As I was thinking about what to do, I thought it would be fun to make ladybugs in different colors. The ATCs ended up being two-part. The cover, as shown in the picture, is of two ladybugs.

The top level of the card has a door that opens to reveal what happens if the two ladybugs collide.

The girls LOVED these cards. It was a good review of primary and secondary colors for my daughters. It’s visual. And it’s something that they can immediately remember when asked, “What color does red and blue make?”

More information about the ladybug series – including how they were made are on my Flickr site at http://www.flickr.com/photos/picturesbyann .

This site – at http://siblings.adoptionblogs.com/weblogs/ladybugs-part-2 – has some more information about the significance of the ladybug to those in the Chinese adoption community as well as information about how the ladybug is considered to be good luck in many other cultures.

There are many cultures that believe if you are to kill a ladybug then it will bring sadness and bad luck. There are those that believe the ladybugs give good luck when you have one land on you or if you catch one.

This site – at http://www.celticbug.com/Legends/Lore.html
– has information about legends about ladybugs around the world as well as how to say the word “ladybug” in different languages.

Read Full Post »

I’ve been working on Artist Trading Cards recently which has been so much fun. This is my first embroidered card. There are two…one went to Australia for a swap for fantasy creatures (for Flickr’s ATC Beginners group); and the other one went to my oldest daughter who loves unicorns.

This card is embroidered, and is the standard ATC size (2 1/2″ x 3 1/2″). The unicorn pattern is a free one that I found on the internet. Thought it was a cute one.

Other cards I’ve done include collage and needlefelted. Visit http://www.flickr.com/photos/picturesbyann and look under “ATC Cards – Available and Traded” for what I’ve made so far.

If you trade cards, there are generally always some available. I’ve been making cards weekly so new ones are always being added.

Having two daughters who I homeschool, I’m always looking at things from an educational standpoint. ATCs are great in terms of learning about a variety of things.

The most obvious benefit is creating art and seeing art made by various artists. Both Sophia and Olivia are learning more about collage and how to combine different elements to make them work together in a eye-pleasing collage. They see such a wide range of artistic styles by looking at the cards I’ve received.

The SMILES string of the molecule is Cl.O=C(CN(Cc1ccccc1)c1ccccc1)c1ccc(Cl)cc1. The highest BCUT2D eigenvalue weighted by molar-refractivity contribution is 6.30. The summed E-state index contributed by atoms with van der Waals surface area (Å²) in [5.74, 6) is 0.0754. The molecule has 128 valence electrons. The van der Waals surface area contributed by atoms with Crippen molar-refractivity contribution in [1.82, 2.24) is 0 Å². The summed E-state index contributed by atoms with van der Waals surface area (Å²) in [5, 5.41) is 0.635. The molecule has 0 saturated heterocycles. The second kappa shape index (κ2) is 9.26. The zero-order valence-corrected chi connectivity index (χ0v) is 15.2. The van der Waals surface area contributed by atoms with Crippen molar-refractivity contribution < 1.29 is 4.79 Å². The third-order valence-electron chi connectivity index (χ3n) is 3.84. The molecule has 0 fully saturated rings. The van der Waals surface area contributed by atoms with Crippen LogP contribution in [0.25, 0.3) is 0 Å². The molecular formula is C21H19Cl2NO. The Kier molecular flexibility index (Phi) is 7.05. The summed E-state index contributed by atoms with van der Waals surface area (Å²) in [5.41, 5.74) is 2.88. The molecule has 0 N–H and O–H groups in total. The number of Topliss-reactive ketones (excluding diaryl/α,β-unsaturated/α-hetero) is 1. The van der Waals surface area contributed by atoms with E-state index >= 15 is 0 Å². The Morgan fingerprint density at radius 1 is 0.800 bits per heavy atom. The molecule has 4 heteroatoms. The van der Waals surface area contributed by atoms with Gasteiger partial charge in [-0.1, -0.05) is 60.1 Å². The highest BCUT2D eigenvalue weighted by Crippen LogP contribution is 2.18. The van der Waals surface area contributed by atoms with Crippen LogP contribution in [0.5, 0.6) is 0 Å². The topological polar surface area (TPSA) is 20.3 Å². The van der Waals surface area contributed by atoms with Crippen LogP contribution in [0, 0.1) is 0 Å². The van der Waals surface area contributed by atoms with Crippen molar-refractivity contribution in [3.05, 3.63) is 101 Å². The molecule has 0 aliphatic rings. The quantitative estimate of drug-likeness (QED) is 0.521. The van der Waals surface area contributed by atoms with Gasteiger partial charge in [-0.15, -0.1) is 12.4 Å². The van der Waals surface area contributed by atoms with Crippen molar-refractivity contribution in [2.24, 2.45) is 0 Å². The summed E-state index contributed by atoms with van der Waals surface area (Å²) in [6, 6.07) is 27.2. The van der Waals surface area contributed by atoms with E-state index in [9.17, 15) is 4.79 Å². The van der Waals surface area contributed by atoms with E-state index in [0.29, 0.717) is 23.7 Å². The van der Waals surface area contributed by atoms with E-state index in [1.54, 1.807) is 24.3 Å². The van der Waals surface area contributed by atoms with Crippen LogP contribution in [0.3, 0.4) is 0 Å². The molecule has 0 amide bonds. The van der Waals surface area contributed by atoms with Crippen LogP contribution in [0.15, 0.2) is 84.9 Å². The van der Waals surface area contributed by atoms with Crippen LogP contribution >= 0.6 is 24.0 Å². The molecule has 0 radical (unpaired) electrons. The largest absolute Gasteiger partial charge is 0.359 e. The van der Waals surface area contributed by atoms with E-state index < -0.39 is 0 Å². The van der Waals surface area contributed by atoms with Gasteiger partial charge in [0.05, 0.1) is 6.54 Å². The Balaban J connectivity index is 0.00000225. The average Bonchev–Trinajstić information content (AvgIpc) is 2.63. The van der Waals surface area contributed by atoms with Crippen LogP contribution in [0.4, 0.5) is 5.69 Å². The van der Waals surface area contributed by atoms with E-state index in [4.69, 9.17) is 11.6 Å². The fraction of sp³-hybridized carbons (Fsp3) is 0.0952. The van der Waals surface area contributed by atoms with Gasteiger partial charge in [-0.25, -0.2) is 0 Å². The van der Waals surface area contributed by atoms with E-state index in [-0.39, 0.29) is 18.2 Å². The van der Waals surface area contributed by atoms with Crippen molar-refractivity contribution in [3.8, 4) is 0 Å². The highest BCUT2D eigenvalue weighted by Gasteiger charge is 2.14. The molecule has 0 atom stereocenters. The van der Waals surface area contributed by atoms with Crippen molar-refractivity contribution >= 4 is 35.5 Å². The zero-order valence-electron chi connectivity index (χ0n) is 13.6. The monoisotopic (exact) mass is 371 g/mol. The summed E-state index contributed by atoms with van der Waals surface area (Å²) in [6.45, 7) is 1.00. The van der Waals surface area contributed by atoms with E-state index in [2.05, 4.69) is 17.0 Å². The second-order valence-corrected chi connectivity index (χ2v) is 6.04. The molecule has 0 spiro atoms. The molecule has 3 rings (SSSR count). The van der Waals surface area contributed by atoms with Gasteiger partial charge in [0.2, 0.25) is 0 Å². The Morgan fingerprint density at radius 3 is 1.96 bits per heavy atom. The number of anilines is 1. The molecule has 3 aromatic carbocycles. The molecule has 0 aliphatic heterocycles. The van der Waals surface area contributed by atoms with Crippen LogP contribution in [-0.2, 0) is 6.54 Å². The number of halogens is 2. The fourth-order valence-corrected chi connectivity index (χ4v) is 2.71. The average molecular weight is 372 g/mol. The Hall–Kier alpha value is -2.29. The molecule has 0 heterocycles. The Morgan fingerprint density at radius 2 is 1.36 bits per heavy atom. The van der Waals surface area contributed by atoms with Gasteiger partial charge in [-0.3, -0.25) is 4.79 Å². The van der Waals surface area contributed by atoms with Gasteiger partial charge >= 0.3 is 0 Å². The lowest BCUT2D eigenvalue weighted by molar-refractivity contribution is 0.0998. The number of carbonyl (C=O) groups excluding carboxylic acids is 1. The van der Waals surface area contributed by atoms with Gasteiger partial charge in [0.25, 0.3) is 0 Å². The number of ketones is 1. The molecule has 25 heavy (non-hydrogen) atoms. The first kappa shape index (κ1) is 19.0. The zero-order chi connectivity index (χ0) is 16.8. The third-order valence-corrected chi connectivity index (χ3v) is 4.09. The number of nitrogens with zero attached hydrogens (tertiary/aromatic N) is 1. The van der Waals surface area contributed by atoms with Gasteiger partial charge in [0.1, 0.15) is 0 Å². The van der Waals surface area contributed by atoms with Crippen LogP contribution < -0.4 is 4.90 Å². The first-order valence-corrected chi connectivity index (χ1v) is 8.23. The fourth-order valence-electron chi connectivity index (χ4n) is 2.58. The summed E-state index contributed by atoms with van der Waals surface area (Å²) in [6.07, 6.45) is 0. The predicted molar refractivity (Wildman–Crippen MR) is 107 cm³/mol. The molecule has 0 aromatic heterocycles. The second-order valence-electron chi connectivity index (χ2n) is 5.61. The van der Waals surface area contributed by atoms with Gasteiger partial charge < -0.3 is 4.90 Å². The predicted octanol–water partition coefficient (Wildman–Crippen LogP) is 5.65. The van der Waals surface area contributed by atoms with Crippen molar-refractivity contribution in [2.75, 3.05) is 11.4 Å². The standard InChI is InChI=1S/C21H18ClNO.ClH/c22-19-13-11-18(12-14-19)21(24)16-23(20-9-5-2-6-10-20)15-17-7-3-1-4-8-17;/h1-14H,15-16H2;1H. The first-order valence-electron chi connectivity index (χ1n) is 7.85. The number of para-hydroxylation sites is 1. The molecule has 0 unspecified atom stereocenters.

ATCs are an excellent way to learn about geography – U.S. and world. I’ve sent and received cards from many different states as well as countries (including Finland, U.K., Switzerland, Germany, and Australia).

They’re a great way to connect with others who you would never connect with otherwise. I’ve met other women who homeschool, have children with special needs (both my daughters have special needs), have visited or live in countries I’ve been to, who live in the same state as I do, or enjoy the same types of crafts.

Off to make some more cards now!

Read Full Post »

This is a set of alphabet cards that I made for my daughters who are learning how to read and spell (the older one) and identify letters (the younger one).

Both are hands-on, visual learners. The four picture cards on the corners are either ATCs or ACEOs that are available (the top 2) or traded (the bottom 2).

Each card is the standard ATC/ACEO size (2 1/2″ x 3 1/2″) and is made with 100% sheep wool. The letter and background are both needlefelted with a single barbed needle onto a white wool base.
The girls have watched me make needlefelted ATCs (and tried their hand at making their own which is a different story). So, I started by making the A, B, and C cards one night. The next morning, they saw the cards and were so excited.
I said, “If I made the entire alphabet so you could put the letters together to make words, would you like that?”
“YES!” Sophia (the older daughter) said.
To Olivia I said, “You could put all the letters in order when you sing the ABC song. Would you like that?”
“YES!” she said.
So, I began working on the needlefelted alphabet set. This was a great way to use the many colors that were in the wool bin (I was surprised at how many different types I had as I was making the cards).
Now that they’re done, the girls used them yesterday when they were “playing school” together. I could hear Sophia ask Olivia what each of the letters were…and she used them to create words to teach her sister. “This is how you spell ‘cat’ … C – A – T.”
They are learning…even when I’m not teaching them. It made me smile.
For families/teachers/home educators, individual cards and the entire alphabet set that look like these are available in my Etsy shop (http://www.harvestmoonbyhand.etsy.com/).
For those who enjoy trading ATCs, if you are interested in trading one of your cards for a needlefelted one, please email me.

Read Full Post »